The base unit itself is roughly just smaller than the size of an A4 sheet of paper in terms of desk footprint and roughly an inch and a half high (not including aerial), although there are screw holes on the bottom/back for wall mounting if desk space is limited. It's very plain looking with a few status lights across the front and the power socket and network ports along the back. The status lights, which indicate power and network activity through the 4 physical ports, the wireless connection and the broadband connection, are clear and easy to see.
Once initially installed, setting up the router/firewall is slightly more difficult. The instructions are sadly not as helpful here and many 'ordinary' users may find themselves out of their depth when trying to set up some of the slightly more advanced aspects such as the firewall but generally, most people should be able to get themselves up and running with no difficulties whatsoever. When accessing the base unit to change or update settings, there is an explanation of each setting to the right hand side of each page, although these may be a bit too jargon-y for a lot of people. That's not to say that it's impossible, because it's easy to set up restrictions to stop your little ones from accessing www.britneyinthebuff.com or www.swearyhumour.org, but tackling something more advanced may leave you scratching your head.
It's important if you are using a wireless connection to secure your connection. I found the manual to be woefully unhelpful at this stage, but found an excellent piece of (general) advice at http://www.pcnineoneone.com/howto/80211bsecurity1.html. (as an aside, there is plenty of great help on a large range of computing topics at this site and is well worth a look!)
The last thing that I did was change the default password for the router as an additional security measure, and satisfied that I had done this correctly, turned my attention to surfing the internet.
Browsing speed, download speeds etc. were all excellent indicating that I had properly connected the first PC to the router/firewall via the network cable, and that I could turn my attention to the second PC which was to be connected wirelessly.
This again was easily done. For simplicity, I used a Netgear wireless network card (WG311) because some people recommend using a card of the same make as your router, but this is not a necessity. Once again, I tested the connection and everything was excellent.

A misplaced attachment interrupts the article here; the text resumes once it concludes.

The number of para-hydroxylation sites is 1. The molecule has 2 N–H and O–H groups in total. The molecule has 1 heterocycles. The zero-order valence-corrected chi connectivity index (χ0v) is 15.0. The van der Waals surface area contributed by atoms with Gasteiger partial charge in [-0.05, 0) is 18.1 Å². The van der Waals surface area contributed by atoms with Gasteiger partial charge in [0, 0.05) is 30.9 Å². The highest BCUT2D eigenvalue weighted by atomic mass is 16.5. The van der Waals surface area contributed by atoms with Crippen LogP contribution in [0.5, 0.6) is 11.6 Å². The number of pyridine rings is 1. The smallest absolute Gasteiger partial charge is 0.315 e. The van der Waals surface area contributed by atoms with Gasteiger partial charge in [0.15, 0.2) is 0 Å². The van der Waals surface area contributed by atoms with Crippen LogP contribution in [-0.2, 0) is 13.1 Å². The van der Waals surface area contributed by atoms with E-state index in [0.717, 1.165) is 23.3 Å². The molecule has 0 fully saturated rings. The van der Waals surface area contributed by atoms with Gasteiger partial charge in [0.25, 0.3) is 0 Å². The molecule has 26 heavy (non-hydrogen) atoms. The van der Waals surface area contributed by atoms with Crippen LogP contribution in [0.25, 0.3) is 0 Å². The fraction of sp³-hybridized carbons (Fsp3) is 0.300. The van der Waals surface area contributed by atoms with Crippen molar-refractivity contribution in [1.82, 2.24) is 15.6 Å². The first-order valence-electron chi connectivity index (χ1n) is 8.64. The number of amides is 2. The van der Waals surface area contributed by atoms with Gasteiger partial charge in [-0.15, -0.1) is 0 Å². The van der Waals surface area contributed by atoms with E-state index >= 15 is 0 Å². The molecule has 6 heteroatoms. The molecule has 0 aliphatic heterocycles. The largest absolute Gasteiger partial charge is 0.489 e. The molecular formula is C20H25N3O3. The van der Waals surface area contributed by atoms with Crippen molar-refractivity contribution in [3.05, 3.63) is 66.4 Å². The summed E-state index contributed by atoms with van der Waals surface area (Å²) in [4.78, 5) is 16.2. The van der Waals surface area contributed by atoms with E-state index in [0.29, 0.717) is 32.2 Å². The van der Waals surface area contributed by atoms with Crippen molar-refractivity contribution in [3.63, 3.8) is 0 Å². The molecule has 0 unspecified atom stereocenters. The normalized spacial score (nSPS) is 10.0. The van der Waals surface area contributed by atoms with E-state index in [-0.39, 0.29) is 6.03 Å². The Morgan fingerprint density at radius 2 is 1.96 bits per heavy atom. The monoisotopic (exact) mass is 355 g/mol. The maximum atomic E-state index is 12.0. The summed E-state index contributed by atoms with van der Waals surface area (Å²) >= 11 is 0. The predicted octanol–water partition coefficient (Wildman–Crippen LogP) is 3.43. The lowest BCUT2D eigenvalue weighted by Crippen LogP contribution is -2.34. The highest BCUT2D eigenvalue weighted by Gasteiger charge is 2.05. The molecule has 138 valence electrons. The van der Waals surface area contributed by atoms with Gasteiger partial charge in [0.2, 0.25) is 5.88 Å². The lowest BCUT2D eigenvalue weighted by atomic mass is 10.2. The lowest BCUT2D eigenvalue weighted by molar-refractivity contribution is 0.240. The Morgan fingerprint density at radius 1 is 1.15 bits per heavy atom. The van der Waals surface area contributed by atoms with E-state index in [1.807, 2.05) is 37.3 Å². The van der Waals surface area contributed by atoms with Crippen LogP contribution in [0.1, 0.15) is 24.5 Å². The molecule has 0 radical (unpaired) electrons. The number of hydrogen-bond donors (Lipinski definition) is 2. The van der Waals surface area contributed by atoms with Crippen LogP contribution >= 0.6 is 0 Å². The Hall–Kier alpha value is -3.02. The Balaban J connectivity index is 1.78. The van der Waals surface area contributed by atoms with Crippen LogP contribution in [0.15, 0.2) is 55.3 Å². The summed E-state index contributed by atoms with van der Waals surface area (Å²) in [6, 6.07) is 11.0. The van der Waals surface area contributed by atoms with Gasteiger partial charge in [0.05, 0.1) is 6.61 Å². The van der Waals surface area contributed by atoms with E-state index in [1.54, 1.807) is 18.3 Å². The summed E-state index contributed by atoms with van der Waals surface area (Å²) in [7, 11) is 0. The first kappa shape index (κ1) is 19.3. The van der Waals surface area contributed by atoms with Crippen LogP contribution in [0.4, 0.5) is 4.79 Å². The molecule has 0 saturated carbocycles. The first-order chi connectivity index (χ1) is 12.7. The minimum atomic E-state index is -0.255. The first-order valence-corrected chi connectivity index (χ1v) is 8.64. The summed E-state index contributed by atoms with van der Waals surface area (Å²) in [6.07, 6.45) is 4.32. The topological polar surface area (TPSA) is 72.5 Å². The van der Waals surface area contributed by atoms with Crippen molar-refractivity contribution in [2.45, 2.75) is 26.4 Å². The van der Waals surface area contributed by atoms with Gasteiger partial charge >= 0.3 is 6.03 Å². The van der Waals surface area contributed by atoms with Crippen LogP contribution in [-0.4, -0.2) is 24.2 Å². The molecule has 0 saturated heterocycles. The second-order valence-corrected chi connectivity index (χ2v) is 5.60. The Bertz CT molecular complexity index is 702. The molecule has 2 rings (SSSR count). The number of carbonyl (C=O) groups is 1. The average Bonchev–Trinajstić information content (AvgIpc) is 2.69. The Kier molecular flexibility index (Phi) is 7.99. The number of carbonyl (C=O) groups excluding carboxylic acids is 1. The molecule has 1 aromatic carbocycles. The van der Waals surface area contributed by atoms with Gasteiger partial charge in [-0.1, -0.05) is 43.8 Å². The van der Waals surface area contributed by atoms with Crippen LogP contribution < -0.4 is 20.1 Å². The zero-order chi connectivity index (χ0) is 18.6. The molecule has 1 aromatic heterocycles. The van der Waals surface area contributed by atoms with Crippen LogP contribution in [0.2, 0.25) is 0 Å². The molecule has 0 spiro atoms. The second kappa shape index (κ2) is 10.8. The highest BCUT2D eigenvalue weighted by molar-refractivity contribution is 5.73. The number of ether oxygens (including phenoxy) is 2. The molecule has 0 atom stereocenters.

Setting up the network aspect of the system was also easy enough, by running Windows XP's Networking wizard on both PCs. As the router/firewall had already done a lot of the work previously, it was a simple matter of typing in a few names and letting it be. I can now swap documents between the PCs and play games, too.
I've been using the router/firewall now for a few weeks, and as the advert says, the better something works, the less we realise that it's there. This is no less true of the router, and while the performance of it depends also on my wireless network card and my broadband connection (both of which have also been top notch in the same time period), I have been impressed by the ease of installation and accompanying documentation and support options from the website.
Now everyone in the household is happy. The phone line is again free and both computers can simultaneously connect to the internet at speeds better than our previous dial-up connection could provide. If there ever comes a time when I need to add more computers to the network, then this isn't a problem as this piece of equipment can connect up to 253 computers to the internet connection (4 via a cable connection and the rest wirelessly).
If you're looking for further technical information on this router/firewall, then the official site is at: http://www.netgear.com/products/prod_details.php?prodID=223
Total cost of this system:
Netgear 54Mbps Wireless ADSL Firewall Router (with 4 port 10/100 Mbps switch): £122.42
Netgear WG311 54Mbps Wireless PCI adapter: £51.69
Pipex 512 Xtreme Solo Broadband connection: £23 per month (inc. VAT)
One of the PCs already had a network port built in, so I didn't need a network card, although you can pick these up fairly cheaply at around a tenner if you need one and extra networking cable can be picked up easily as well. If you don't know where to get any, you could try Maplin at http://www.maplin.co.uk/